By Mengmeng Gu, Ph.D., and Bin Wu
Beautyberry Again! CMBS in Kansas and South Carolina IN THE SEPTEMBER/OCTOBER issue of TNLA Green, I shared a picture of my own American beautyberry being infested by crapemyrtle bark scale (CMBS) in May 2017. I am sad to report an update on that. Of six branches, one is now heavily infested (See Figure 1). Only the top half of that branch, about a foot-and-a-half long, is infested. At first I saw the black sooty mold on the leaves and when I looked closer, I saw those white egg sacs (See Figure 2). CRAPEMYRTLE BARK SCALE
How do you tell CMBS from crepe myrtle aphids just by looking at the sooty mold infestation? The aphids often feed on the tender parts of a plant, the growing tips, or at least start from there. On a crepe myrtle the growing tips are on the outside of the canopy, so honeydew secreted by aphids often drops to leaves, where sooty mold will grow. In contrast, CMBS feeds on bark or twig, inside the canopy. Honeydew secreted by CMBS falls on lower bark or twig, so the sooty mold is often on the lower bark or twig, still inside the canopy. Of course, there are always exceptions; on a heavily aphidinfested plant you may find sooty mold everywhere. Different from a crepe myrtle plant, an American beautyberry doesnâ€™t have a main trunk or closely clustered branches.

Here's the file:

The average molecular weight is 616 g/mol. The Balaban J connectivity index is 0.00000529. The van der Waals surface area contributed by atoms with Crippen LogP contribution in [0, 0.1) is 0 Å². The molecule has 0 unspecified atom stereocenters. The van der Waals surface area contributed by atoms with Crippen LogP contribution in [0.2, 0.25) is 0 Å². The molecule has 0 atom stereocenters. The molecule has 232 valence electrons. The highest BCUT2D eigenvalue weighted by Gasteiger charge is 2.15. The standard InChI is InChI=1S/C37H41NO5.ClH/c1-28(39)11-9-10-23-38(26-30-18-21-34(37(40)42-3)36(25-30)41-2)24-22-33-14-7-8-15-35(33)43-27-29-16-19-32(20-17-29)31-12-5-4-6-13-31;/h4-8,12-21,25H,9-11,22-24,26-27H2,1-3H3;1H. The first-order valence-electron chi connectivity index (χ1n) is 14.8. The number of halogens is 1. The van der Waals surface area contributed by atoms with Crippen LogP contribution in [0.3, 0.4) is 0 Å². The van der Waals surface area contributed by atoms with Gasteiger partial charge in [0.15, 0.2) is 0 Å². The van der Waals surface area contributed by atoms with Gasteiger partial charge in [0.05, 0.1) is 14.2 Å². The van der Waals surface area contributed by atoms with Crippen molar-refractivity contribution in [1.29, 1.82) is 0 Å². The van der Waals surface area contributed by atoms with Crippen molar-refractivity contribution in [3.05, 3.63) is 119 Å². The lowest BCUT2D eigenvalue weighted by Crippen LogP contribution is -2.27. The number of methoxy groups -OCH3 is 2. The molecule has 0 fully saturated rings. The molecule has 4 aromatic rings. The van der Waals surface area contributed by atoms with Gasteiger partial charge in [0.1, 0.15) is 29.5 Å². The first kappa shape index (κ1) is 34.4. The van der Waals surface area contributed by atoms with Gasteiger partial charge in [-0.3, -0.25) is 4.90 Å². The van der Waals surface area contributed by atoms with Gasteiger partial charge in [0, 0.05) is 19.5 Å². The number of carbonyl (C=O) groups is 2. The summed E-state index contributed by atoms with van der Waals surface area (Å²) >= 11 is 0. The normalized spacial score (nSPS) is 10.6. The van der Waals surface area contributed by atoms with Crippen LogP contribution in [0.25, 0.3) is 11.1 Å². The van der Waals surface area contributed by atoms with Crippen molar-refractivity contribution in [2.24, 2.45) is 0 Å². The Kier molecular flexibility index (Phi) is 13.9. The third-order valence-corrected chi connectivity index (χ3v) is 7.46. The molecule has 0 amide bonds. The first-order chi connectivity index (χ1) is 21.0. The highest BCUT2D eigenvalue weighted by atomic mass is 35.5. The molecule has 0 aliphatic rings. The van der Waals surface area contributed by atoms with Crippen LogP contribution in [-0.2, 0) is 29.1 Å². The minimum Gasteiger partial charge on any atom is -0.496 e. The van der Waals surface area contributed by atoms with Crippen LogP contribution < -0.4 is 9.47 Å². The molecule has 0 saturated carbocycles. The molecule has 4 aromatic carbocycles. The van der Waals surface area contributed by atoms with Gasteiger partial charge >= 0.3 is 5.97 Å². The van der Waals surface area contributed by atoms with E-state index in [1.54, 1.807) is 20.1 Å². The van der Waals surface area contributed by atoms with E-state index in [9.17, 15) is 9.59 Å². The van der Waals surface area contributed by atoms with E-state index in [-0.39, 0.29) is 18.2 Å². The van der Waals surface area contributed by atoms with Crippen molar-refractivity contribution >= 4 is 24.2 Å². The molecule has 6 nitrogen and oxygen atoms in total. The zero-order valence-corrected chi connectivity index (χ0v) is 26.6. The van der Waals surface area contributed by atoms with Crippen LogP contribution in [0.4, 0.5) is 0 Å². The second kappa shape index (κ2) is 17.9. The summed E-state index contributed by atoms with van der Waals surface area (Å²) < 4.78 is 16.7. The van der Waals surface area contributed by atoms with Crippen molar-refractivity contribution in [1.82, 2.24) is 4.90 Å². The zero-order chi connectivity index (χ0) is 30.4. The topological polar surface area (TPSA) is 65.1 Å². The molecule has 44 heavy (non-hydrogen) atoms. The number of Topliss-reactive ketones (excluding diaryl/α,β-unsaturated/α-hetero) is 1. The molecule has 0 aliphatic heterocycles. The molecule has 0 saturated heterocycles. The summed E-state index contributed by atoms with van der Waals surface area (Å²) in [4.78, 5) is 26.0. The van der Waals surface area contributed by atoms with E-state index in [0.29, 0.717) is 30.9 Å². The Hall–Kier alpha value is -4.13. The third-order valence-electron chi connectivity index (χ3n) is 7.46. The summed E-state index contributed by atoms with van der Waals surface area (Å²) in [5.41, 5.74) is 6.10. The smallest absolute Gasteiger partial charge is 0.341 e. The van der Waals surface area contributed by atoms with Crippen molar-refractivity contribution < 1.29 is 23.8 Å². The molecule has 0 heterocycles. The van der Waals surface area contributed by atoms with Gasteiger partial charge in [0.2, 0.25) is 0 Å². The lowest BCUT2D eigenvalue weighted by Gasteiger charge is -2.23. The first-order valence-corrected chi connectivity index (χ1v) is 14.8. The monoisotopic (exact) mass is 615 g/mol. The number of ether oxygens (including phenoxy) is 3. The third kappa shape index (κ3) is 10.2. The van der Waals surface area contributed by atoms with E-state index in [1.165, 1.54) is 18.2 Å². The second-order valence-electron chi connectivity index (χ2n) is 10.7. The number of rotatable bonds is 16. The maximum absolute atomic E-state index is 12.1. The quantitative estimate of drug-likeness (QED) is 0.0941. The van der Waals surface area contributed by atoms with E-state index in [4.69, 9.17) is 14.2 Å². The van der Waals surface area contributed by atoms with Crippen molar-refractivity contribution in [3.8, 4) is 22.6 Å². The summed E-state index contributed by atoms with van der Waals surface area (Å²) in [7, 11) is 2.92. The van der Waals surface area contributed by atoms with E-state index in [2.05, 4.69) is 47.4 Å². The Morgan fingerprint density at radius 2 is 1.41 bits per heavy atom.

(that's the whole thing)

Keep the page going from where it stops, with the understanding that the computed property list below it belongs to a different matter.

TNLA Green November/December 2019
That is probably why sooty mold from CMBS is more visible on the leaves. But you can probably tell the sooty mold concentrates on the part of the leaves close to the stem, where CMBS feeds (See Figure 3). Also interesting is that there are some males on the back of the leaves. You can tell them apart from the female ovisac by their smaller size and cylinder shape. Interesting enough, the nearby crepe myrtle did not have nearly as many CMBS as the beautyberry. Instead, thereâ€™s a big
aphid infestation, probably due to the rain we have been getting recently. What do you think would be the best control strategy for me? Considering only the top half from one of the six branches was heavily infested, I think I will just cut it off. That will significantly reduce the infestation source. Another important integrated pest management strategy is not introducing infestation in the first place. I live within walking distance to a box store garden center and often inspect their plants,